Removing fur from furniture: You will have pet hair on your furniture. It is unavoidable (kind of like your dog when he wants attention). You can simply wipe the fur off with a damp glove or wet sponge, according to Dabney Frake of Apartment

Frape also recommends “lightly (spraying) a mix of water and fabric softener onto your upholstered furniture, then wipe off.” This probably smells great, too.

A soft cloth and furniture polish works on wooden furniture.

Litter box love: Know who hates to look at kitty litter? Everyone on the planet. A covered litter box is a good way to contain smells and avoid the, shall we say, unpleasantries within.

Know who hates a smelly litter box? Your cat. With that in mind, you should live by the following litterbox rules from

  1. Cats are possessive. It’s recommended that each cat you own should have its own box.
  2. Keep two to three inches of litter in the box at all times.
  3. Scoop twice daily — once in the morning, once in the evening. Let your nose be your guide, too: if the box smells, it’s time to scoop.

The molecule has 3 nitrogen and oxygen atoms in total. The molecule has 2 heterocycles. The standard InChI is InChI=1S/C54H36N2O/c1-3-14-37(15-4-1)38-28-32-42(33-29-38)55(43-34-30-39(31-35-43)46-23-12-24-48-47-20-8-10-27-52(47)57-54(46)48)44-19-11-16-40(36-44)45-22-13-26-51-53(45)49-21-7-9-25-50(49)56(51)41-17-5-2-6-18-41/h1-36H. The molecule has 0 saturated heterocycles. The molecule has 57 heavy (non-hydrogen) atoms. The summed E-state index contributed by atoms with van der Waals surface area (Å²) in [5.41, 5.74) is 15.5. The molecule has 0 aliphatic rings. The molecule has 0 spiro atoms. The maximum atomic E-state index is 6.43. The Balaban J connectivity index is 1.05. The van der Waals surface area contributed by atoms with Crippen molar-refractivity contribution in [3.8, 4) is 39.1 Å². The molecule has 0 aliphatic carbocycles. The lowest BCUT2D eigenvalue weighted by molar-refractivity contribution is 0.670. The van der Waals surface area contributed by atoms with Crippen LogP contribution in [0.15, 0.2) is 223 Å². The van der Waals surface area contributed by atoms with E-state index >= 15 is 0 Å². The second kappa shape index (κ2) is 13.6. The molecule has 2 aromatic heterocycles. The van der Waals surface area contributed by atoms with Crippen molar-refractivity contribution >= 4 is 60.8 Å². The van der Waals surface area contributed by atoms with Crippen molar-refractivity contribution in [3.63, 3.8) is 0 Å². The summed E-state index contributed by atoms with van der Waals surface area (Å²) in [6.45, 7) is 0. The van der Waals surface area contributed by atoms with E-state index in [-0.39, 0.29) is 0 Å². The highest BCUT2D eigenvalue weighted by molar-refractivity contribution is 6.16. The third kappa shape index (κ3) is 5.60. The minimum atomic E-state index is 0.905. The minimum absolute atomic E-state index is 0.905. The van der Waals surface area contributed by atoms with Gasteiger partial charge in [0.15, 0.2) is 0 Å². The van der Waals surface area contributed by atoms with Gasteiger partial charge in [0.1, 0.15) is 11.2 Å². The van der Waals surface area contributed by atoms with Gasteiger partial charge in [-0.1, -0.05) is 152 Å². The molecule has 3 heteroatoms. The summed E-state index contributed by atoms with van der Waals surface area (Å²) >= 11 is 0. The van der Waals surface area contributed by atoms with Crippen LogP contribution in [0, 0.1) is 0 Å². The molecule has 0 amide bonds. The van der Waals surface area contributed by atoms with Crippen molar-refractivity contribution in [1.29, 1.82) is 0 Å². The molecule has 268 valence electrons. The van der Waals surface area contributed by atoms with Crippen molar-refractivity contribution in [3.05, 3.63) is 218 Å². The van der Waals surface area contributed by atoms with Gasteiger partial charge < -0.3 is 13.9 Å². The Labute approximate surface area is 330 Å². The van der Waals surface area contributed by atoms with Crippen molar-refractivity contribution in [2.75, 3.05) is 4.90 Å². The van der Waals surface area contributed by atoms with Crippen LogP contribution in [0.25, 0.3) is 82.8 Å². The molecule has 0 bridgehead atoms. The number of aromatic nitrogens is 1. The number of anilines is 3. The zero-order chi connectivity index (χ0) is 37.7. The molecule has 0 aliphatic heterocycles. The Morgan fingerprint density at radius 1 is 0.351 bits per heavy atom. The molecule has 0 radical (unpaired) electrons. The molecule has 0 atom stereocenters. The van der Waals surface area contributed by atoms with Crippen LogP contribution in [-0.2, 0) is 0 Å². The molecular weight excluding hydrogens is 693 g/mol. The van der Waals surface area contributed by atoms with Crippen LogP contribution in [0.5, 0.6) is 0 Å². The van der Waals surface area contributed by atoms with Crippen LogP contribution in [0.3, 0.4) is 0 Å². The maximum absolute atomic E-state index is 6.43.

4. Empty, clean and refill the box with clean litter weekly.

The vacuum is your friend. Vacuum your house regularly! I actually vacuum daily, because the cat hair bothers my allergies (and I love a clean carpet, what can I say). Regular vacuuming will also help eliminate the “lived-in” smell that pets sometimes bring to a home.

Wondering what vacuum eliminates pet hair the best? Consumer Reports actually ran some tests that are worth checking out.


Grooming is key. Grooming your pet is important for several reasons. Grooming builds trust. It removes hair and dandruff. You notice any health issues or problems that may be cropping up. Most importantly — from your pet’s perspective — it feels good. Grooming your pet creates a bond, and that bond is key as you lay down rules and guidelines for your furry friend.

Do you have any cleaning, organizing or living tips or tricks for pet owners? Share them in the comments — we’d love to hear them.

About the Author

Ben Kirst

Hey, everyone -- I'm a guest blogger here at the Life Storage blog, which, based on my lifelong battle against clutter, messes and household chaos of all kinds, makes this a bit of a dream come true. Best birthday ever? I got a Dyson.